The Missouri Department of Elementary and Secondary Education gave a $40,000 grant to the Northwest School of Education. The University announced that it will use the grant to launch the Teacher Recruitment and Retention Program.
The teacher recruitment and retention program is aimed at providing eight undergraduate students from Missouri who are majoring in an education-related field with helping local school districts and mentorship for the 2022-23 academic school year. The students selected have accumulated up to 60 credit hours.
Some of the selected students include Miles Jaques, a junior instrumental music major, Wilmer Ramos, a sophomore elementary education major, Michail Todd, a sophomore social studies and history education major, and Adrian Keller, a sophomore middle school education major. Keller, who grew up on a farm outside of Slater, Missouri, was surprised when she got an email in April informing her about the scholarship.
Northwest also collaborated with the Maryville R-II school district and the Savannah R-III school district in hopes to recruit and retain future educators via new approaches aimed at potential teacher candidates which have been historically underrepresented.
“I was super surprised. I don’t come from a rich background, and anything helps,” Keller said. “So the first thing I did when I heard that news, I called my mom, like ‘Mom, we have money.’”
Keller said she wishes to be a middle school social studies teacher and hopefully a cheer coach while she’s there.
“I’ve just really always been good at social studies. I had a really impactful middle school teacher who was always pushing me to do my best in that class,” Keller said. “It always just stuck with me. I always liked learning about history, geography and all those different things.”
There is currently a teacher shortage in the state of Missouri, with the main cause being low salaries. Missouri’s state constitution puts the starting salary of a teacher at $25,000, the lowest teacher starting salary in the entire nation. Missouri’s teacher resignation rate is at 11% over the past six years, with the national average sitting at eight percent.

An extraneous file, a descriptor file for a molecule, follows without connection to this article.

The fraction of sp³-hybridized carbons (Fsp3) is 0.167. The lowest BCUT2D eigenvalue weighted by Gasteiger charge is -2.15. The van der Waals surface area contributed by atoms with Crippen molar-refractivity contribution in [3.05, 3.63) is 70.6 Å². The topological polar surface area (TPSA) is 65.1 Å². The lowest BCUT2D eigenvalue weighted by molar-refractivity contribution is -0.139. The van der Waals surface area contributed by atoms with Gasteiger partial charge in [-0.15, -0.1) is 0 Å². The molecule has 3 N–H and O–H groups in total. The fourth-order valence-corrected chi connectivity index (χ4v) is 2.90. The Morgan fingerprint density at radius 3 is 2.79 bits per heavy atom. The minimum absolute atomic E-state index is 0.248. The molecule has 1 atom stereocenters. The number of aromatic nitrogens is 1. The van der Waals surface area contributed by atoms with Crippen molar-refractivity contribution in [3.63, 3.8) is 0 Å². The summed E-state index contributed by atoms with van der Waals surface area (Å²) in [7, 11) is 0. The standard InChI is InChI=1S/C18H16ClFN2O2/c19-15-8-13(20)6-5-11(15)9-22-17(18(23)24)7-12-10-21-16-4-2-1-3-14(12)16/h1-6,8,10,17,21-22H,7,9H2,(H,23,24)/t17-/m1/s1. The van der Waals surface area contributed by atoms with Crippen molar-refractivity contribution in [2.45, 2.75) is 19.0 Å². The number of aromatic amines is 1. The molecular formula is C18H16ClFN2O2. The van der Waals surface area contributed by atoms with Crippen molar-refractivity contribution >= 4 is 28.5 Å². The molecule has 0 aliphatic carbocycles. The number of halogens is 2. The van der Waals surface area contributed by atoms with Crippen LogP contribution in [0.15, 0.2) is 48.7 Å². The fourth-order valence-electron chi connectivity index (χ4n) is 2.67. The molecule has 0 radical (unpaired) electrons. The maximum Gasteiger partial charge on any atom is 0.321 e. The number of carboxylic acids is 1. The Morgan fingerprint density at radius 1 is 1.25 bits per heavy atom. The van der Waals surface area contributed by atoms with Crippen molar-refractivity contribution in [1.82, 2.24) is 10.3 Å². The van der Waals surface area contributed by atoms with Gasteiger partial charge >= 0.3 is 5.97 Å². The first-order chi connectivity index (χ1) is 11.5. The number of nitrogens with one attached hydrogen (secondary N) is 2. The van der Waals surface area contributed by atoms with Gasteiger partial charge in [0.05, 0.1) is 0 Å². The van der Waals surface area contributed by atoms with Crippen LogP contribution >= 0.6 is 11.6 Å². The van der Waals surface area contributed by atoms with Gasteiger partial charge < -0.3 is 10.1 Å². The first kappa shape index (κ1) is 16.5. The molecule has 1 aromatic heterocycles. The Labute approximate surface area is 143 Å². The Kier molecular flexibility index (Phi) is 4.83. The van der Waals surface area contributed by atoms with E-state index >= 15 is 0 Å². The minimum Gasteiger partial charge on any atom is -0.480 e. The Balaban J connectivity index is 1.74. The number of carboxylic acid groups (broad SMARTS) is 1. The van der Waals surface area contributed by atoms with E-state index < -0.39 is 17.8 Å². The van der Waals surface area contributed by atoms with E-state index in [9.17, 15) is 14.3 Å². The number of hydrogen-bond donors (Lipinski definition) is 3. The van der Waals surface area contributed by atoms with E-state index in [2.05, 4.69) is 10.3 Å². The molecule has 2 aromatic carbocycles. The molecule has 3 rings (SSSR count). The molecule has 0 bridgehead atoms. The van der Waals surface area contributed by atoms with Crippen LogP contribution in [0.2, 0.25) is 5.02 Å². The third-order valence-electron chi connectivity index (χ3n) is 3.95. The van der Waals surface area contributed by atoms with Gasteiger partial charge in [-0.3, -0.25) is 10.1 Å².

In the last decade, teacher education programs in the state have dropped 30% by enrollment. Countermeasures to the shrinking number of teachers have seen many Missouri school districts adopt four-day weeks to attract and keep faculty and staff, including local school districts Nodaway-Holt and West Nodaway.
Each of the eight students selected received a $3,000 scholarship for the current academic year. According to the University, recruitment efforts also focused on selecting students from underrepresented fields in teaching, such as male students, students of color and students with a lower socioeconomic status.
Junior Nick Bolton, sophomore Grantland Brightwell, freshman Brodie DeSchepper and freshman Carter Edwards, all of whom are physical education majors, received the scholarship. Bolton said they first received news of their scholarships last semester, and they went over the details of the scholarship and what they would do with the grant and called it an “amazing opportunity.”
“I like helping students grow, I like seeing their success,” Bolton said. “I also want to be a coach, too, so physical education was the right path for me and being inside the gym, in that setting with other students, is just a really great opportunity.”
Through the “Grow your own” teaching program, Bolton will get a job in the North Kansas City school district after he graduates, teaching physical education K-12.
“For my future, I’m looking into really taking that physical education major and just really excelling, like being an activities director, maybe moving up there and being an administrator, too,” Bolton said. “It’s a great day to be a Bearcat.”